Then he called me into his office where and said, “Did you write this?” he pointed to the screen where my thesis was unfolding. He said he thought it was pornography.

I didn’t say to him, “you are an ignoramus and Philip Roth won a National Book Award and he wrote about a boy who masturbates with meat.” I did not say that because my boss had been very supportive of my career.

And this time was no different. He said, “You will go very far in corporate America, but not with your name tied to this. If you had your name on this when our board investigated you we probably wouldn’t have hired you.”

So I made up a new name and slapped it on my master’s thesis. I sent news of my award to my mom. I told her to go read my stories online. And she said, “Oh my god, did you change your name again?”

Then, I got my first columnist job from Time Warner. I approached the contract like any other business contract, and I started negotiating. I said, “Do I really need a new pen name? I already have a pen name.”

My editor said, “Time, Inc. does not negotiate with a no-name like you.” So I didn’t say anything when the magazine assigned me the name Penelope Trunk.

The day my column launched, I had my mom go to the magazine site, and she couldn’t find my column, because of course, she did not know my name.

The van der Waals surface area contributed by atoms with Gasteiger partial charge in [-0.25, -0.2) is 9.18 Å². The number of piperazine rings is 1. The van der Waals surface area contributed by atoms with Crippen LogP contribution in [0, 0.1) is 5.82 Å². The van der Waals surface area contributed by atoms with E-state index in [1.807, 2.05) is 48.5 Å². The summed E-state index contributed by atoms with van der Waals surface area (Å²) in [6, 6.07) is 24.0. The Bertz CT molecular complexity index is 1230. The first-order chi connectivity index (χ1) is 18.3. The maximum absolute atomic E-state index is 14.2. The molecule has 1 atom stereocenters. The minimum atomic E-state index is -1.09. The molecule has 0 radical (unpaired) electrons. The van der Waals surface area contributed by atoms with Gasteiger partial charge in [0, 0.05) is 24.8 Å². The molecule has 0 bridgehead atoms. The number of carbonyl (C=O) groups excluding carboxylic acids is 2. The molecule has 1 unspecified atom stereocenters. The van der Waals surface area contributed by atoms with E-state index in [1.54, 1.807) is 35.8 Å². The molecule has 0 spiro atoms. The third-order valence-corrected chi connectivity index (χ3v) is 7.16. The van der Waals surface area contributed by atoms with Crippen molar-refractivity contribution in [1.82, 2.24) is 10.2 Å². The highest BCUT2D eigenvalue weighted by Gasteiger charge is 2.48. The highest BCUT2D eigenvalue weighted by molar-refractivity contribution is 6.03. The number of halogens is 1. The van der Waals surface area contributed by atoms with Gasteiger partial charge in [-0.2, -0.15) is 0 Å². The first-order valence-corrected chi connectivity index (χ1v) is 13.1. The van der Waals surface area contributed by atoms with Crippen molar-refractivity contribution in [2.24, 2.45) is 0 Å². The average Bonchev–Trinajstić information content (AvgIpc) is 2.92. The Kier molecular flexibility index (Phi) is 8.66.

For a long time, I wrote the column in cognito. I actually had no idea how widely read my column was until I wrote about my company’s office party at the beach. I was too specific about details, and I blew my cover. I nearly got fired, but instead agreed to delete from the online archive a small group of columns including the one about diagnosing my CEO with manic depression.

Soon after that, I became a full-time writer, I thought of writing under Adrienne Greenheart, but I already had too much invested in Penelope Trunk. That’s who people had been reading for three years. It was too late to change. So I posted my photo by my column and I became the name officially.

I used to change my email settings when I had to send something from Penelope. But I ended up having so much email for Penelope that I created two, separate email addresses. One for Penelope and one for Adrienne. I was always forgetting which email client I was in, and I sent email with the wrong name on it all the time. And surely you know that people delete email from names they’ve never heard of.